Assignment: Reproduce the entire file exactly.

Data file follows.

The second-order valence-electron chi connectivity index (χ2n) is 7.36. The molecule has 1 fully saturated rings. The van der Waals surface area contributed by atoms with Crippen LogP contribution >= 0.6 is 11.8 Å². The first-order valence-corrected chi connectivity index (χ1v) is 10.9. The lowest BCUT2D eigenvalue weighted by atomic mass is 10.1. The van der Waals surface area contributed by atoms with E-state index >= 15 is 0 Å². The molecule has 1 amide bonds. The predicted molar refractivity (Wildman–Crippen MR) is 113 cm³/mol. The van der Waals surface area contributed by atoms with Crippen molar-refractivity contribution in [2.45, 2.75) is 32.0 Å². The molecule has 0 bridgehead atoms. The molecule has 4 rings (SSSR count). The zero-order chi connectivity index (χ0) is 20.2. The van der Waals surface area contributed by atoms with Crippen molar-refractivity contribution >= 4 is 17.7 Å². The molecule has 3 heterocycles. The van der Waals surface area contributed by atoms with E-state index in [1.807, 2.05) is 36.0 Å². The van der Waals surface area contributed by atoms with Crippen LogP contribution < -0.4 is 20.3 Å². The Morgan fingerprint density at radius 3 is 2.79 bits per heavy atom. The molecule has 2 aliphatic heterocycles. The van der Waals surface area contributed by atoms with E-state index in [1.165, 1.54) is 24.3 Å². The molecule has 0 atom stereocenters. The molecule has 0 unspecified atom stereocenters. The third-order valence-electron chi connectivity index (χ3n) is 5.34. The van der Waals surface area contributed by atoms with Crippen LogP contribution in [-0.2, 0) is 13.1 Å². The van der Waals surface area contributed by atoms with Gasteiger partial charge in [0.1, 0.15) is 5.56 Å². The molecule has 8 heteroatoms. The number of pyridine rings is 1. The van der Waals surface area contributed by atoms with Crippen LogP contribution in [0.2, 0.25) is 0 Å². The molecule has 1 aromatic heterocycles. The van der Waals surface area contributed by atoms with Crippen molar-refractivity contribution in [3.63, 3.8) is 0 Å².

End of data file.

The second-order valence-electron chi connectivity index (χ2n) is 7.36. The molecule has 1 fully saturated rings. The van der Waals surface area contributed by atoms with Crippen LogP contribution >= 0.6 is 11.8 Å². The first-order valence-corrected chi connectivity index (χ1v) is 10.9. The lowest BCUT2D eigenvalue weighted by atomic mass is 10.1. The van der Waals surface area contributed by atoms with E-state index >= 15 is 0 Å². The molecule has 1 amide bonds. The predicted molar refractivity (Wildman–Crippen MR) is 113 cm³/mol. The van der Waals surface area contributed by atoms with Crippen molar-refractivity contribution in [2.45, 2.75) is 32.0 Å². The molecule has 0 bridgehead atoms. The molecule has 4 rings (SSSR count). The zero-order chi connectivity index (χ0) is 20.2. The van der Waals surface area contributed by atoms with Crippen molar-refractivity contribution >= 4 is 17.7 Å². The molecule has 3 heterocycles. The van der Waals surface area contributed by atoms with E-state index in [1.807, 2.05) is 36.0 Å². The van der Waals surface area contributed by atoms with Crippen LogP contribution < -0.4 is 20.3 Å². The Morgan fingerprint density at radius 3 is 2.79 bits per heavy atom. The molecule has 2 aliphatic heterocycles. The van der Waals surface area contributed by atoms with E-state index in [1.165, 1.54) is 24.3 Å². The molecule has 0 atom stereocenters. The molecule has 0 unspecified atom stereocenters. The third-order valence-electron chi connectivity index (χ3n) is 5.34. The van der Waals surface area contributed by atoms with Crippen LogP contribution in [-0.2, 0) is 13.1 Å². The van der Waals surface area contributed by atoms with Gasteiger partial charge in [0.1, 0.15) is 5.56 Å². The molecule has 8 heteroatoms. The number of pyridine rings is 1. The van der Waals surface area contributed by atoms with Crippen LogP contribution in [0.2, 0.25) is 0 Å². The molecule has 1 aromatic heterocycles. The van der Waals surface area contributed by atoms with Crippen molar-refractivity contribution in [3.63, 3.8) is 0 Å².